Volume: 2168
Pages: 129-135
Publication Date: 2010

The management of transportation systems for resilience has received significant attention in recent years. Resilience planning concerns the actions of an organization that reduce the consequences of a disruption to the system the organization manages. Little exploration has been made into the connections between resilience planning and the actions of a state department of transportation (DOT) that contribute to resilience of a freight transportation system. Conclusions are presented from collaborative research between the Washington State DOT Freight Systems Division (WSDOT FSD) and researchers at the University of Washington. Activities of the WSDOT FSD that contribute to resilience are identified, and one such activity undertaken by WSDOT to improve communication with system users is described. This and other activities can be undertaken by other DOTs that want to improve the resilience of their freight transportation systems at relatively low cost.

Authors: Dr. Anne GoodchildBarbara Ivanov, Chilan Ta
Recommended Citation:
Ta, Chilan, Anne V. Goodchild, and Barbara Ivanov. "Building Resilience into Freight Transportation Systems: Actions for State Departments of Transportation." Transportation Research Record 2168, no. 1 (2010): 129-135.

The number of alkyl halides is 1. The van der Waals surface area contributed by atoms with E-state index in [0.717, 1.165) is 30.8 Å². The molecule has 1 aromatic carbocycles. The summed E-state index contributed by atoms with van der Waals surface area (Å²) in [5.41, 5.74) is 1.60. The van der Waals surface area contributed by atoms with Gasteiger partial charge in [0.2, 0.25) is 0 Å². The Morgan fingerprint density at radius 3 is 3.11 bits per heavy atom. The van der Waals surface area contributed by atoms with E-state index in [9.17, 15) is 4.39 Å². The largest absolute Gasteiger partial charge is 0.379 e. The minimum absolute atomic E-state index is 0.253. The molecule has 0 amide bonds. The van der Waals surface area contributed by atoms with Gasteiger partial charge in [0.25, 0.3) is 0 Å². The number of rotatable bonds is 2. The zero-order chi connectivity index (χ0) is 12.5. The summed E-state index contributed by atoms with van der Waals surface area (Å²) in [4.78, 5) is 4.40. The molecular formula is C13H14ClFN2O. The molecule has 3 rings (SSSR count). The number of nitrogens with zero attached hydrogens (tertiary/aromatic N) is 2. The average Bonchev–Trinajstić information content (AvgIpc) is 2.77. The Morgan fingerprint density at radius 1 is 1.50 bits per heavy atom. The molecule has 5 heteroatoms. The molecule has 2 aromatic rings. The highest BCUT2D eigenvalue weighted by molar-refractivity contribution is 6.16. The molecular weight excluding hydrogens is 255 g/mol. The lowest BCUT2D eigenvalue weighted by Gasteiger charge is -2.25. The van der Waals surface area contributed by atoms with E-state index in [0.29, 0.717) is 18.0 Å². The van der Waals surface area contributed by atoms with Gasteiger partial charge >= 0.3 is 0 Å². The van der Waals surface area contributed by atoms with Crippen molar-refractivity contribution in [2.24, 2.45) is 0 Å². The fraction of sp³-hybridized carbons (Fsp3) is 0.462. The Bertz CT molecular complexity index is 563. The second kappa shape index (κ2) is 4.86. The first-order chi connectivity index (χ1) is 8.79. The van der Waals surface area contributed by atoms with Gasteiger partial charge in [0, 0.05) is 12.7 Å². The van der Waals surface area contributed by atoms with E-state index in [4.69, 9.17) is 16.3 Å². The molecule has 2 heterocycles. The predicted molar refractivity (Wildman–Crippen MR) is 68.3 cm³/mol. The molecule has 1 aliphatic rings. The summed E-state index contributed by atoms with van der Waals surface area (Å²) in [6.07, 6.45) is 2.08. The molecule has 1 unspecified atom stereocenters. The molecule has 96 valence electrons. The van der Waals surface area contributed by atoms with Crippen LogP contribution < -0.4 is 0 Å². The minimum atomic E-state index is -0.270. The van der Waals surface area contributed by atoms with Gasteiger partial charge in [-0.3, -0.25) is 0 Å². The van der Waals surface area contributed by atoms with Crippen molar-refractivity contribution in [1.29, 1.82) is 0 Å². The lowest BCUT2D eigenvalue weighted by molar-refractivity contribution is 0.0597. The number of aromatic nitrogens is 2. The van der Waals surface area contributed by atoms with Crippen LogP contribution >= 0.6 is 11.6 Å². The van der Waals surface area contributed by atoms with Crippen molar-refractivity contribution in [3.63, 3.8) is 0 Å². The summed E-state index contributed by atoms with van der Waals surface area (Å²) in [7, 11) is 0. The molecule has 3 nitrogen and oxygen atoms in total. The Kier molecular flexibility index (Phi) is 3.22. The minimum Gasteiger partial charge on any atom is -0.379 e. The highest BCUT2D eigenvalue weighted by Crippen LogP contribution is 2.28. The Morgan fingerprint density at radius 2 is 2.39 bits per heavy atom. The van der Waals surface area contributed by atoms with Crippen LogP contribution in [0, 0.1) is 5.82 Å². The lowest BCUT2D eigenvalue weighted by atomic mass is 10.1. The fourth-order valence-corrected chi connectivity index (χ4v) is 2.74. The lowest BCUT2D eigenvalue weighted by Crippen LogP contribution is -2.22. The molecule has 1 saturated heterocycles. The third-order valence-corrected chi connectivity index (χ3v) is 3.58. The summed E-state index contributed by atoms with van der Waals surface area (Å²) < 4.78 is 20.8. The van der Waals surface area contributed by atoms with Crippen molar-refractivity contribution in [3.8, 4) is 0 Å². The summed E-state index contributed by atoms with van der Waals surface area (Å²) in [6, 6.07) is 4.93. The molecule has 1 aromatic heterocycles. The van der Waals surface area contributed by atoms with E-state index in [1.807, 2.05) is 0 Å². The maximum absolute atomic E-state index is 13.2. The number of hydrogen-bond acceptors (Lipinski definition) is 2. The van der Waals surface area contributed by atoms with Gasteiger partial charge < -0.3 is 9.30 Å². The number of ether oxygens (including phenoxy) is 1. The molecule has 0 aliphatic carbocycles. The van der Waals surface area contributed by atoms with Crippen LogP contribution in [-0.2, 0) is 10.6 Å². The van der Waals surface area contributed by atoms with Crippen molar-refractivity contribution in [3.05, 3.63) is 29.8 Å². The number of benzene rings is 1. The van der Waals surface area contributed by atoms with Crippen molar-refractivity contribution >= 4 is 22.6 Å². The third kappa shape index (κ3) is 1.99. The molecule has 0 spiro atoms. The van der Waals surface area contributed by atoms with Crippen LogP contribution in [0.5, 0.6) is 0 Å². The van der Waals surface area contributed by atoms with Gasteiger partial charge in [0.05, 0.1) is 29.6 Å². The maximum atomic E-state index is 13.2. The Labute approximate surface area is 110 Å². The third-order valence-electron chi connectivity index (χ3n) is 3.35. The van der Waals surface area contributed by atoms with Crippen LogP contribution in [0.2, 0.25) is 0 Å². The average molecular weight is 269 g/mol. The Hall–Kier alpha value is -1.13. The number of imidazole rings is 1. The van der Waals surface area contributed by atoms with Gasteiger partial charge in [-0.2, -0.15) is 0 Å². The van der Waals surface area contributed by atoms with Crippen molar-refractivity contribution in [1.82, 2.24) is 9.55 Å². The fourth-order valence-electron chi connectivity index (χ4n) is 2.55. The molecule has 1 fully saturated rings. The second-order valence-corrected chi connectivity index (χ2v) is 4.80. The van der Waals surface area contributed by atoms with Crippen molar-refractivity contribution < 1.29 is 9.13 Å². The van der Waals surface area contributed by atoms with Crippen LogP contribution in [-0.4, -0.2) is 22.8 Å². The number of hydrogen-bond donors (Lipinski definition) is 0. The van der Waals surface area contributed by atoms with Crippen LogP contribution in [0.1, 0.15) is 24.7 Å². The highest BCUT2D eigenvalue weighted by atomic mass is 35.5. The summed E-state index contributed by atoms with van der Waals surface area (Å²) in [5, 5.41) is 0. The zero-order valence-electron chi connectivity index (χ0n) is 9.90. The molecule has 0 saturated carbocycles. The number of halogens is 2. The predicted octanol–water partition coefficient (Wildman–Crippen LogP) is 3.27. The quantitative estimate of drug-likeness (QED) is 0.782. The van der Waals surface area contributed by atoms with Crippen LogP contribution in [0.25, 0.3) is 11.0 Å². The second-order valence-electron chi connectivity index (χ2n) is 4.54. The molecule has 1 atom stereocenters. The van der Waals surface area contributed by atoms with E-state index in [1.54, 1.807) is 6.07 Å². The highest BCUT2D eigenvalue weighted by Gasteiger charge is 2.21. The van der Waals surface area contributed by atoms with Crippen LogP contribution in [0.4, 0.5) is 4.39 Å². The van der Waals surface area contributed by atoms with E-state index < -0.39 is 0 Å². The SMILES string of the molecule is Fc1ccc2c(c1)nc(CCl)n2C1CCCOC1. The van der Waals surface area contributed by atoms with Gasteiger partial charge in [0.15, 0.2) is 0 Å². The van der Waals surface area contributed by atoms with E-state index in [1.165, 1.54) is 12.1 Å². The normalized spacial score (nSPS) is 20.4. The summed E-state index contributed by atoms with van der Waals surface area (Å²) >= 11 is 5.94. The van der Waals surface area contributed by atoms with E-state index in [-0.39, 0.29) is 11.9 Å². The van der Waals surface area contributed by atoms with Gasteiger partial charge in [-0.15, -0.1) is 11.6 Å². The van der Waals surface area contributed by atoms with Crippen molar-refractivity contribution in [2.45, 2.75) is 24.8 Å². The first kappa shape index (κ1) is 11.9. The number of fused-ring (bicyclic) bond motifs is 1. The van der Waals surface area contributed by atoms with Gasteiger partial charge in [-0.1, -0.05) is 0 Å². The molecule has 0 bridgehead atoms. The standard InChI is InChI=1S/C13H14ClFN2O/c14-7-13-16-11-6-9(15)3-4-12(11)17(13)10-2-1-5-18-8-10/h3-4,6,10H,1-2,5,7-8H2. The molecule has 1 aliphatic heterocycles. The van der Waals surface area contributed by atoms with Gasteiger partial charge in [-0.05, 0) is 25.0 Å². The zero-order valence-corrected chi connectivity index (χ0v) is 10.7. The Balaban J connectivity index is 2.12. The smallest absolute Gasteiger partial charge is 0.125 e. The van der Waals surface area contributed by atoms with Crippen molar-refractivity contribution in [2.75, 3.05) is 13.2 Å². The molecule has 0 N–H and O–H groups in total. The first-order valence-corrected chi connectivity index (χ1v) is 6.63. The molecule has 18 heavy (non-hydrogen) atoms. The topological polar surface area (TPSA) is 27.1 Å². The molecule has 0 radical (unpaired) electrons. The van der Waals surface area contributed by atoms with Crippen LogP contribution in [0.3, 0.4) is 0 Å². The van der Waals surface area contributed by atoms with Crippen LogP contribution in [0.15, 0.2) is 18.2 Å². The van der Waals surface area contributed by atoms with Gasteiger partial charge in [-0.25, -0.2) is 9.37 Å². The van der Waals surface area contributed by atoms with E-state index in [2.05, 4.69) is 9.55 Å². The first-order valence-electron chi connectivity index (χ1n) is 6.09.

Technical Report

Freight Data from Intelligent Transportation System Devices

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Publication: Washington State Transportation Center (TRAC)
Publication Date: 2006
As congestion increases, transportation agencies are seeking regional travel time data to determine exactly when, how, and where congestion affects freight mobility. Concurrently, a number of regional intelligent transportation systems (ITS) are incorporating various technologies to improve transportation system efficiency. This research explored the ability of these ITS devices to be used as tools for developing useful historical, and perhaps real-time, traffic flow information.